101017 Richardson School Board

Mark Richardson, superintendent of the Santa Maria Joint Union High School District, said that for the district to consider authorizing Olive Grove Charter School's application, officials must feel "confident that it will serve the students." The district previously denied the charter school's application last April.

Mathew Burciaga, Staff

Olive Grove Charter School submitted a new petition to the Santa Maria Joint Union High School District on Tuesday -- roughly six months after the board denied the nonprofit's initial request to authorize their learning center.

"We’re asking the board to receive the petition," said Mark Richardson, superintendent for the Santa Maria Joint Union High School District, who noted this is the second petition brought to the board.

Olive Grove Charter representatives did not speak at Tuesday's meeting.

By accepting the petition, the district now will begin a formal process before deciding to authorize or deny Olive Grove's charter. Trustees will hold a public hearing regarding the petition at their Nov. 14 meeting, and a decision will be made Dec. 12. 

"We're basically starting the process over," Richardson said. "We're going to harness our staff, review the stuff they submitted and grade it out based on the rubric. I think they tried to take a step back and look at some of the weaknesses in their previous application."

Originally authorized as a dependent charter school by the Los Olivos School District in 2001, Olive Grove Charter School was created to offer students a tuition-free alternative to traditional public schools.

After its authorization was terminated by Los Olivos in 2015, Olive Grove approached the Cuyama Joint Union School District to authorize the charter.

Cuyama's eventual denial prompted the charter school to approach the County Education Office, which, in turn, denied the request as well.

With denials at the district and county level stacking up, Olive Grove approached the California Board of Education with a petition to authorize its charter.

Despite a report calling on the board to deny the petition, the state board of education opted to authorize the charter.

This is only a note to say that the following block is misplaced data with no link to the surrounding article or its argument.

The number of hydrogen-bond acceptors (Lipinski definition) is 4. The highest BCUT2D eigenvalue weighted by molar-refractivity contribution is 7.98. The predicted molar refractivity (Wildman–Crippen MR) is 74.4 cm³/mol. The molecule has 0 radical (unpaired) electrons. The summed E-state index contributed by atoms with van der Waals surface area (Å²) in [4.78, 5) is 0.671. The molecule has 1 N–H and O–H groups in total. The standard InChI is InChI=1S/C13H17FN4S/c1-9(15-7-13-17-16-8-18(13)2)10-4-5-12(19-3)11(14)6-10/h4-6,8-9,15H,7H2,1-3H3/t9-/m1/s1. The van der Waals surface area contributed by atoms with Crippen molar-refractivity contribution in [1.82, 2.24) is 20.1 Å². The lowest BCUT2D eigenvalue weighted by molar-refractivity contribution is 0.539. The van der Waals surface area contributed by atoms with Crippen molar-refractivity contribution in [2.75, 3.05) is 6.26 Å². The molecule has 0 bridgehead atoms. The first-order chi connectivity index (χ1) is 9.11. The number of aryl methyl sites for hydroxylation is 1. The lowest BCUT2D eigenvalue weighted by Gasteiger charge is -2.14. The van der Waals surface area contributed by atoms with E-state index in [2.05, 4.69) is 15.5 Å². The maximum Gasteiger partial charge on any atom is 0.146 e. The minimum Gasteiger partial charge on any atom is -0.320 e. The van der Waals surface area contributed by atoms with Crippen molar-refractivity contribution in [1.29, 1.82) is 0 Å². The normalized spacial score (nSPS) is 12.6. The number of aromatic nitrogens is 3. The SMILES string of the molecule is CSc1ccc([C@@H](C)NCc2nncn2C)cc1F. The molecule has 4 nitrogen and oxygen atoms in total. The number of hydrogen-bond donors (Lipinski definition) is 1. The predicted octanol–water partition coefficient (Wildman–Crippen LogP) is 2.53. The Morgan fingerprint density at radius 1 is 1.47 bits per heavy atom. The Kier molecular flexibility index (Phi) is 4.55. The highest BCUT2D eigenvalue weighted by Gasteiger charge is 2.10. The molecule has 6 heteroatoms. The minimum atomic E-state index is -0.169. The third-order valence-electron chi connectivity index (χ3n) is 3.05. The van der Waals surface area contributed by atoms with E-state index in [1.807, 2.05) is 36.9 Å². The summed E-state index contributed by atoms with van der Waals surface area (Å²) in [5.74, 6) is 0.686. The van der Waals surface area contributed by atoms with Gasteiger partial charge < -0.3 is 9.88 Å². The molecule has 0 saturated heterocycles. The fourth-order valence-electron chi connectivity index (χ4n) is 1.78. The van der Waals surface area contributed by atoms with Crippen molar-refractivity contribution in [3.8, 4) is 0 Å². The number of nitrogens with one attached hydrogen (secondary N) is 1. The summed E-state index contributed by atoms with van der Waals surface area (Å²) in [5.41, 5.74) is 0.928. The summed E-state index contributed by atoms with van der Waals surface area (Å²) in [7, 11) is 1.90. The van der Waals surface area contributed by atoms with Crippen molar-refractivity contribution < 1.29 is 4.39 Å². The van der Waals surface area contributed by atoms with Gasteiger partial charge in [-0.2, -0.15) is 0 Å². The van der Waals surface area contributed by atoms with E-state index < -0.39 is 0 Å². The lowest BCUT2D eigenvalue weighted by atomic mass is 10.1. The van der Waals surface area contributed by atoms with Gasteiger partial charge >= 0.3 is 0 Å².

Under its current state authorization, which expires in 2022, Olive Grove currently operates six independent learning centers in Santa Barbara and San Luis Obispo counties.

In 2016, California's 3rd District Court of Appeals ruled in Anderson Union High School District v. Shasta Secondary Home School that nonclassroom-based charter schools are prohibited from operating independent learning centers outside of their authorizing district. 

Get news headlines sent daily to your inbox

Under the new precedent, Olive Grove currently operates its learning centers out of compliance with California state law, despite its state authorization, and must seek approval from each respective district to operate after 2022.

"It's a different dynamic because the rules have changed for charter schools," Richardson said of the ruling. "It's one thing for us to have the program operating within our district not in conjunction with the law; it's completely different for us to be responsible for the program. Our responsibility now is to ensure that it is a quality program that is sustainable."

Despite the district's willingness to restart the conversation, Richardson expressed concern regarding the charter school's ability to provide an adequate learning environment for students classified as English language learners.

According to him, independent study programs often face difficulty in differentiating instruction between students fluent in English and those who are learning the language, which may prove challenging for Olive Grove, given the high percentage of English language learners in the area.

"We're acutely aware of [these issues] in our district because we have a lot of English language learners in our district," he said, raising concerns about Olive Grove's ability to provide language development services, bilingual materials and, if necessary, translation. "There are several questions we would need to sort out based on the application and see what is presented to us."

As the process continues and the district evaluates Olive Grove's petition, Richardson re-emphasized the importance of meeting student needs and demands.

"We want to be fair in our approach and review it based on the rubric we're provided with. The biggest thing for us is, if we're going to sign off on the program, we have to feel confident that it will serve the students"

Mathew Burciaga covers education in Santa Maria and the surrounding area for Lee Central Coast Newspapers. Follow him on Twitter @math_burciaga


Education Reporter

Santa Maria Times reporter Mathew Burciaga covers education for Lee Central Coast Newspapers.